Peruvian cuisine – Qba Latin Bar & Grill, Westin KL – Chef Eduardo Vargas

Becky’s 1 Minute Summary:
What: A special Peruvian menu by Peruvian Chef Eduardo for the period of  27 November to 7 December 2013. Expect authentically prepared dishes using imported ingredients.
What to order here: Go for the QBA Grill Menu which gives diners a good introduction of Peruvian cuisine starting from the starters til dessert. Otherwise, pick and choose from the ala-carte. I would personally advise you to select from the ala-carte if you have a group of 3 pax or more. Else the set meal is a more affordable bet.
Overall experience: An authentic Peruvian experience that everyone should try at least once especially so when Peruvian cuisine are so limited in KL.
Price: Standard hotel dining prices. Have you signed up for the SPG card yet?  If no, it’s time to do so –> 😀

For the long story, read on. :)


From 27 November to 7 December 2013, The Westin Kuala Lumpur invites gastronomic connoisseurs to indulge in Peruvian specialties paired with fine wines by Shanghai’s revered celebrity star chef Eduardo Vargas.


Celebrity Chef Eduardo is owner and chef at Azul Tapas, Azul Urban, Ceviche and Chicha Lounge, all becoming landmarks in Shanghai for serving amazing Peruvian specialties. His menus offer an eclectic mix from his home land cuisine to Mediterranean, South American, Southeast Asia and European flavours.

I stepped into Qba for a taste of his Peruvian specialties just yesterday.

chef eduardo vargas - Peruvian Qba Latin westin KL

Chef Eduardo bustled about in the kitchen, readying ingredients for service that evening. Unlike some surly celebrity chefs, Chef Eduardo is the total opposite, with his big stature making him look like a big hug-able teddy bear.
He said to me “You Malaysians really love to eat huh.. ” and started relying his dinner experience just the night before after being bought out by a fellow Malaysian media. He said they ate for 3 hours non-stop.
I chuckled, glad that Chef Eduardo was fed a myriad of our delicious Malaysian cuisine.
Just as I left the kitchen to be seated, Chef Eduardo promised me that for tonight, he will feed us (me and other diners for the night) well.

With such an assurance I took my seat, feeling relaxed in the dim, romantic alcove of Qba and waited for the scrumptious food Chef Eduardo had promised.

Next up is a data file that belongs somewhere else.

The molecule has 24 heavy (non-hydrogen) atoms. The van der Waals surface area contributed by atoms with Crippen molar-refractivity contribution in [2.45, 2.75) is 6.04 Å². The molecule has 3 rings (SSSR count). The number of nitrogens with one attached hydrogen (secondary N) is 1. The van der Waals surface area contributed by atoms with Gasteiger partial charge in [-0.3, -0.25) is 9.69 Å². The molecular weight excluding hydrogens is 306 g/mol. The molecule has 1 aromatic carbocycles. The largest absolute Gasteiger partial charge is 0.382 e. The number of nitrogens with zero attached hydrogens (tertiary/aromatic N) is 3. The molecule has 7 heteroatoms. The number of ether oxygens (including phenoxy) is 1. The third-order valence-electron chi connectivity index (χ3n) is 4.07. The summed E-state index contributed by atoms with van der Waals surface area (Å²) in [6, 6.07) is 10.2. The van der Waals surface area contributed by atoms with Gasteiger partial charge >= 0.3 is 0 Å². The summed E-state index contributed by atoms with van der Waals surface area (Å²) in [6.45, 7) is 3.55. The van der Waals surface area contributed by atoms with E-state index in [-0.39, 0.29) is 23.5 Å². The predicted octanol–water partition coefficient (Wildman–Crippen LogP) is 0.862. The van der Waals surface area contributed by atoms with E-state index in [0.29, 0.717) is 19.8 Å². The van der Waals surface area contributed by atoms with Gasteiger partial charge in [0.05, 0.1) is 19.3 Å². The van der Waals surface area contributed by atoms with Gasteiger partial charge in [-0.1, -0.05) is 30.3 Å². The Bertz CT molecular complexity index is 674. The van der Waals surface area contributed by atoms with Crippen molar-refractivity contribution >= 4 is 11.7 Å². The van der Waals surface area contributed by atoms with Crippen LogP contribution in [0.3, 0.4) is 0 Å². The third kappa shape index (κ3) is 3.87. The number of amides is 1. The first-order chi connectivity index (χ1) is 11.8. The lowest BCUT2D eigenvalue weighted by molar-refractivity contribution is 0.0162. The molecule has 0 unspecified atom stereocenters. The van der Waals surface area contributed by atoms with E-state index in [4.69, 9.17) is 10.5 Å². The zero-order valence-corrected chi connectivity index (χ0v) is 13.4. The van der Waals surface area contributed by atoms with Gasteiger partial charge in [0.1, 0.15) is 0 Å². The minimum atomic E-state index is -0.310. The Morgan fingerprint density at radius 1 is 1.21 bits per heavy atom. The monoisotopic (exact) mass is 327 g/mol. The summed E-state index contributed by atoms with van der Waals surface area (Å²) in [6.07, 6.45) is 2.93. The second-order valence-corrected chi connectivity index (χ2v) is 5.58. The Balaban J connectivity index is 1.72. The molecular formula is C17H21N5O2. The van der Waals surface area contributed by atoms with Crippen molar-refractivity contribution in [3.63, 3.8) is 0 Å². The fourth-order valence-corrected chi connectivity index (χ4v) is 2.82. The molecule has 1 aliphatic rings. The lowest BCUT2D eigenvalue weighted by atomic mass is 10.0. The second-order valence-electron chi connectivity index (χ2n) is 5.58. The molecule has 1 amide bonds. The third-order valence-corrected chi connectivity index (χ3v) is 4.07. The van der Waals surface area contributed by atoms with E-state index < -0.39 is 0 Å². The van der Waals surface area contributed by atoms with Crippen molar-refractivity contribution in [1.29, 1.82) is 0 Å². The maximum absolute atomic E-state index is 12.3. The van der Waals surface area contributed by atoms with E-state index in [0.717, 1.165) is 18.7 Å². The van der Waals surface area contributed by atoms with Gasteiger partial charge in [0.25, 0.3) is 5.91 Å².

Nikkei Ceviche on spoons – Raw Tuna tartare, mirin-yuzu dressing & nori.

Peruvian - menu at Qba Latin Bar & Grill - rebecca saw blog

Beef heart antichucho – a classic in Peru, huancaina sauce, crispy potato, corn saltado.

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Scallops ala Parmesan – gratined scallops with huacaina sauce.

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This was not on the menu and the 2 coloured spheres are actually mash potatoes; with the purple one being sweet purple potato from Peru.

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The above were starters for the night and came in quick succession. The tuna tartar, scallops and spheres of mashed potatoes bordered on familiarity yet with subtly differences; no doubt due the chilies, spices and sauces used.
For example the mashed potato dumpling (also known as causa, a popular cold starter) were paired with a 4 Peruvian chillies puree, which ignites the tongue and mildly sweet simultaneously.

While both me and Jo struggled with the beef hearts, we didn’t have any problem with these tender, tasty lamb skewers.

Lamb Anticucho (RM48++) – Yogurt sauce, quinoa tabouleh, mint mojo.

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A familiar Peruvian classic is ceviche and I had expected to be served one at some point during dinner. Chef’s Eduardo’s version was the best out of the ones I had during the World Gourmet Summit 2012 by Chef Pedro Miguel and another by Chef Rafael Lopez of JW Marriot Lima.

Classic Ceviche (RM32++) – Seabass ceviche, “tiger’s milk”, corn & sweet potato.

Peruvian cuisine - Qba Latin Bar & Grill, Westin KL - Chef Eduardo Vargas

Leche de tigre, or tiger’s milk, is the Peruvian term for the citrus-based marinade that cures the seafood in a ceviche.
Also known as leche de pantera, this leftover fish runoff usually contains lime juice, sliced onion, chilies, salt, and pepper — along with a bit of fish juice
(says Chef Pedro Miguel during the World Gourmet Summit 2012).

Basically this is a dish where the seafood (can be squid, prawns, etc not just fish) are cooked by the acidity of the citrus juices. Needless to say, the freshness level of the seafood is of paramount importance, of which the coastal Peru are known to be abundant for.

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Sea produce aside, repetitive elements of Peruvian food are root vegetables (potatoes), corn or maize and of course, chilies. When it comes to Peruvian potatoes, potatoes aren’t just potatoes. I find their potatoes creamier, sweet and soft in comparison to our local ones.
If you have noticed in the ceviche above, there are huge pieces of corn kennel looking a bit burnt, which in actual fact are giant maize kernels cooked in high heat. The exterior is hard and crunchy while the insides are powdery, almost airy.  All in all, almost like popcorn, but using real corn kennels!

Tiradito de Langostinos (RM38++) – Citrus vinaigrette prawn sashimi in Peruvian Style.